The result of a split second of stupidity:

My right shin, from ankle bone to knee is totally bruised and grazed –  hot, throbbing and bright scarlet. The entire ankle and calf have swollen to what looks like twice their size.  I have a 5″ diameter dark purple mottled bruise (a haematoma, the nurse called it) on the soft bit on the inside of my knee and a similar large purple patch on the bony bit under my kneecap.

I am now wearing an elastic tubigrip  bandage from the arch of my foot to above my knee. I am on penicillin and heavy duty anti-inflammatory/painkilling drugs and had to have a tetanus jab as a precaution.  I am not supposed to drive till things improve,  and am told to keep my right foot above the level of my heart whenever possible, which ought to be most of the time.  And until the heat and swelling on my leg starts to subside, I should if possible strap an ice pack to it made out of a tea towel and a bag of frozen peas.

I am told it might be some weeks before the swelling goes down and my leg returns to normal, during which time the colour from the healing bruise will gardually drain down to my foot.  Attractive.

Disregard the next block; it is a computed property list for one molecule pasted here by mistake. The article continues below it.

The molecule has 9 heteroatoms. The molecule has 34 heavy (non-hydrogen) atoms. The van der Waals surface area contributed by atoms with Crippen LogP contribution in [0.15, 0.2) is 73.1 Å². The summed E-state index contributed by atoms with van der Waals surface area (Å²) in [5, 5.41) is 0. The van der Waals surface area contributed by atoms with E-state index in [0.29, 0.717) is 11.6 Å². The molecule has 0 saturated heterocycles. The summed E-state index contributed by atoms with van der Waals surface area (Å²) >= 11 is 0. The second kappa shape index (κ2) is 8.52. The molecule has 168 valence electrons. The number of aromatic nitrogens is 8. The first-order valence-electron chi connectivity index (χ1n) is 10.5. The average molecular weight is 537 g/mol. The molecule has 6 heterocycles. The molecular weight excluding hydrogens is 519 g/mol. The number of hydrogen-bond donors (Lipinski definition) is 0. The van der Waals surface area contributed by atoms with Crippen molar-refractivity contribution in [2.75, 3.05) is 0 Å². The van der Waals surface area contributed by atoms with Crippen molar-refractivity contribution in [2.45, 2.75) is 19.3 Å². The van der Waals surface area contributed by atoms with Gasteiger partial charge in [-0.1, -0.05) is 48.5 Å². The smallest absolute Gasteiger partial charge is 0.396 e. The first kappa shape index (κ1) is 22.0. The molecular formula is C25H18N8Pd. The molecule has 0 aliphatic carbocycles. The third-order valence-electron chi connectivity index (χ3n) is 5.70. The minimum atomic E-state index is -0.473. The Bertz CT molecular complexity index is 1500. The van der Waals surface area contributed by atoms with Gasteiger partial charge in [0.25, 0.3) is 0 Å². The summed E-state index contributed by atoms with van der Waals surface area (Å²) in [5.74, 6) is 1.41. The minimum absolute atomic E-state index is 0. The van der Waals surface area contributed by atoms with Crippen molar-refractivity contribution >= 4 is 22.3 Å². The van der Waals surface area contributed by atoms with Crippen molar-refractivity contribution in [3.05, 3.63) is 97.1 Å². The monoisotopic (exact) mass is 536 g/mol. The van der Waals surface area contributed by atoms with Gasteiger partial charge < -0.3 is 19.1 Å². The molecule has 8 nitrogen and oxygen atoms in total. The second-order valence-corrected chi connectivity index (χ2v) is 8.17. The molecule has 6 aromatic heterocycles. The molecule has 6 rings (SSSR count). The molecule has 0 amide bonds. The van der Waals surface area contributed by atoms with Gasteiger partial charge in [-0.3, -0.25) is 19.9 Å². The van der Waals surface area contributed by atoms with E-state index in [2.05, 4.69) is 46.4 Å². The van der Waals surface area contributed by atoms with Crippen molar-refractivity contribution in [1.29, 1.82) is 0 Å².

Oh yes, and  – just a small additional bit of sadness to the outcome:  quite a lot of the primula stems bit the dust, too.

All this because I slipped – well, actually only one leg of me slipped – into a  small garden pond barely 18″ deep.

Fellow early-morning slipper-wearing pond-lovers, of which I suspect there are legion, consider yourself warned.

For my part, I am tempted to only undertake weed-removal duties in future if wearing full protective gear including flippers and a snorkel, although I consider installing a life belt by the pond a step too far.


More seats, please

June 4, 2011

I am always surprised to find myself in small gardens with no chairs or seats apart from the obligatory dining ones by the house.  You walk up them… and you walk back.  And that’s it.  Absolutely nowhere for quiet contemplation.

Admittedly, my garden has an overabundance of seats, many of them elderly rustic chestnut things, relics from my former spacious garden.

Some of them are tucked away under trees where little else will grow,  areas that would otherwise be somewhat unsightly.  A bench or chair so placed kills two birds with one stone – providing a something pleasing to look at from elsewhere in the garden, and somewhere on which to perch while enjoying looking the good bits of it.

The avian references are apt, as it happens.  I have just been scrubbing a year’s worth of guano off my chairs and benches in preparation for my open afternoon tomorrow and subsequent other visitors.  It simply wouldn’t do for the assorted bottoms of Wadhurst and its environs to go home with bird-poo embellishments.